Within 12 months of his dismissal from Detroit, Alphonse was appointed commandant of Fort Frontenac. His two-year command at this post proved to be similar to his previous appointment. He charged exorbitant prices for brandy, ruled despotically and selfishly, and had little regard for honesty. In 1708, as a result of François Clairambault d’Aigremont’s unfavourable report, which was based on the testimony of soldiers, settlers, and Indians, Alphonse was removed from Fort Frontenac and replaced by Zacharie-François Hertel* de La Fresnière.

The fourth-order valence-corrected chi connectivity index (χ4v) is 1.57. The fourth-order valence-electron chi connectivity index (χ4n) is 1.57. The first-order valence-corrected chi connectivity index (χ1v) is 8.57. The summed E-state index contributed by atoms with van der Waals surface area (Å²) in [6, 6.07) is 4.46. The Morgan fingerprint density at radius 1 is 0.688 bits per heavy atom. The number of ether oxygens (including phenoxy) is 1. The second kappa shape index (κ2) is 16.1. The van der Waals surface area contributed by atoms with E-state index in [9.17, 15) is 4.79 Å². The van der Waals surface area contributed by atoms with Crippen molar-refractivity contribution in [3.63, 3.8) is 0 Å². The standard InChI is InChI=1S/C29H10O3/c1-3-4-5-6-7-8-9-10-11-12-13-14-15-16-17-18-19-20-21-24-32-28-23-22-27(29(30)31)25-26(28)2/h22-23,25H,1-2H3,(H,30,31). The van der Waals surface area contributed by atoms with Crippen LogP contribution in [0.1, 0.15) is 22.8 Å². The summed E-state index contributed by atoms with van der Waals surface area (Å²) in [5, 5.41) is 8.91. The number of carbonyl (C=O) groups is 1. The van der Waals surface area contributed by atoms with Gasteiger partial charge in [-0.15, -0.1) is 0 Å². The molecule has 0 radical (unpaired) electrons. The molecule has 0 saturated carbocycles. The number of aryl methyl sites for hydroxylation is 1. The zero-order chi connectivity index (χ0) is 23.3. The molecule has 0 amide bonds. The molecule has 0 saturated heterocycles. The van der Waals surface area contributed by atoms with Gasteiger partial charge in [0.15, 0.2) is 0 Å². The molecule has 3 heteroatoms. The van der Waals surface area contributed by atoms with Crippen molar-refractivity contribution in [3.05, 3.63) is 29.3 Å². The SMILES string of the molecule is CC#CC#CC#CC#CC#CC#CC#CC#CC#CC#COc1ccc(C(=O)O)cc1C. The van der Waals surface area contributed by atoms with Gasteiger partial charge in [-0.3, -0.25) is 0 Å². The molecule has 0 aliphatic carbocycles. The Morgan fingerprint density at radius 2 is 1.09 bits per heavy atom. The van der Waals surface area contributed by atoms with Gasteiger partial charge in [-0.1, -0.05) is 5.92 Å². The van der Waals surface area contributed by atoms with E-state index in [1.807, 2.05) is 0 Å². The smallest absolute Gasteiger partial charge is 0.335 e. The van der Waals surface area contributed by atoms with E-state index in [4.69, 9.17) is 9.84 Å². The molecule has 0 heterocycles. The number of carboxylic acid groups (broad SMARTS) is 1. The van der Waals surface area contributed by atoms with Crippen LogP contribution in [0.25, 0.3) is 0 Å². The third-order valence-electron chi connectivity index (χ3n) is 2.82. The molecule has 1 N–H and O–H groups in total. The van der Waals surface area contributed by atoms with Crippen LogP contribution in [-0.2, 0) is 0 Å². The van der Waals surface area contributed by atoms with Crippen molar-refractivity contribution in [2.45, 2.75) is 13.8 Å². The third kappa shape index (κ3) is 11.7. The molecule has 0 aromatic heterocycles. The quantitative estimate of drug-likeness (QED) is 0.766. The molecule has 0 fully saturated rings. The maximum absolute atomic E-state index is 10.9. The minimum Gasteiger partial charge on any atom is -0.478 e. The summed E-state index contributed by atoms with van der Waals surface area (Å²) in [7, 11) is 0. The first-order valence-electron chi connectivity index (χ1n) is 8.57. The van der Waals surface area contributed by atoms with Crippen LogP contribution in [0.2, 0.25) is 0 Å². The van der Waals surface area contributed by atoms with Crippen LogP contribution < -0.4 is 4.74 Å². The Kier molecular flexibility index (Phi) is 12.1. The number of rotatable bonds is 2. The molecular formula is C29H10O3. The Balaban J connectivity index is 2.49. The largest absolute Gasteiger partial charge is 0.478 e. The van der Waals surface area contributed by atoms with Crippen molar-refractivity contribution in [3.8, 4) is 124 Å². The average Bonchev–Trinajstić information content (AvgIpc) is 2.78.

Alphonse’s stock at the French court was now at its lowest ebb, but Vaudreuil had not deserted him. In 1711, he carried the governor’s orders to Detroit, returning with a convoy of Indians and canoes, and the following year Vaudreuil submitted Tonty’s name for consideration as commandant of Chambly. On 11 Sept. 1714, Tonty’s wife died, 16 months after giving birth to her 13th child. He remarried on 3 May 1717, taking as his second wife Marie-Anne de La Marque, widow of Joseph-Antoine de Frenel. One month later, Alphonse left Montreal to assume command at Detroit, and before the end of the year Vaudreuil had recommended him for the cross of the order of Saint-Louis.